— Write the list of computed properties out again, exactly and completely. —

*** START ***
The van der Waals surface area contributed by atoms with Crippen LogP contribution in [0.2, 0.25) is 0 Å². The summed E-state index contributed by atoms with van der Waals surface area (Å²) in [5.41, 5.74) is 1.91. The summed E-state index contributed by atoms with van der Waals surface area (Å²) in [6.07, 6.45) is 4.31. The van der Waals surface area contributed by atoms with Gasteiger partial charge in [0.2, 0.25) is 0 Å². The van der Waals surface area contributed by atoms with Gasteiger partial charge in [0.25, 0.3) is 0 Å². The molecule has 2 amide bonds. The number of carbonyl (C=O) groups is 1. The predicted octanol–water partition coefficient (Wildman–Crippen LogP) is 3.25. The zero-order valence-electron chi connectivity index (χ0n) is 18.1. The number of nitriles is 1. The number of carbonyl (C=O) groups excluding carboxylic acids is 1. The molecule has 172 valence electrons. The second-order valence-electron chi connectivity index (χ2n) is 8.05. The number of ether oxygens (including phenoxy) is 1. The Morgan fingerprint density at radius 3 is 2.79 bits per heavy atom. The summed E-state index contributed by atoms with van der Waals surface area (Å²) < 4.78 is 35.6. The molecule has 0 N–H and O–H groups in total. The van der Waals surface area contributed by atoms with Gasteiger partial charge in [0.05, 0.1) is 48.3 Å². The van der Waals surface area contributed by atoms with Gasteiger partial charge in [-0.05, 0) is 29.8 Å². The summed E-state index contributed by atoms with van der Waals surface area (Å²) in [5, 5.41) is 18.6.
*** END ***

The van der Waals surface area contributed by atoms with Crippen LogP contribution in [0.2, 0.25) is 0 Å². The summed E-state index contributed by atoms with van der Waals surface area (Å²) in [5.41, 5.74) is 1.91. The summed E-state index contributed by atoms with van der Waals surface area (Å²) in [6.07, 6.45) is 4.31. The van der Waals surface area contributed by atoms with Gasteiger partial charge in [0.2, 0.25) is 0 Å². The van der Waals surface area contributed by atoms with Gasteiger partial charge in [0.25, 0.3) is 0 Å². The molecule has 2 amide bonds. The number of carbonyl (C=O) groups is 1. The predicted octanol–water partition coefficient (Wildman–Crippen LogP) is 3.25. The zero-order valence-electron chi connectivity index (χ0n) is 18.1. The number of nitriles is 1. The number of carbonyl (C=O) groups excluding carboxylic acids is 1. The molecule has 172 valence electrons. The second-order valence-electron chi connectivity index (χ2n) is 8.05. The number of ether oxygens (including phenoxy) is 1. The Morgan fingerprint density at radius 3 is 2.79 bits per heavy atom. The summed E-state index contributed by atoms with van der Waals surface area (Å²) < 4.78 is 35.6. The molecule has 0 N–H and O–H groups in total. The van der Waals surface area contributed by atoms with Gasteiger partial charge in [0.05, 0.1) is 48.3 Å². The van der Waals surface area contributed by atoms with Gasteiger partial charge in [-0.05, 0) is 29.8 Å². The summed E-state index contributed by atoms with van der Waals surface area (Å²) in [5, 5.41) is 18.6.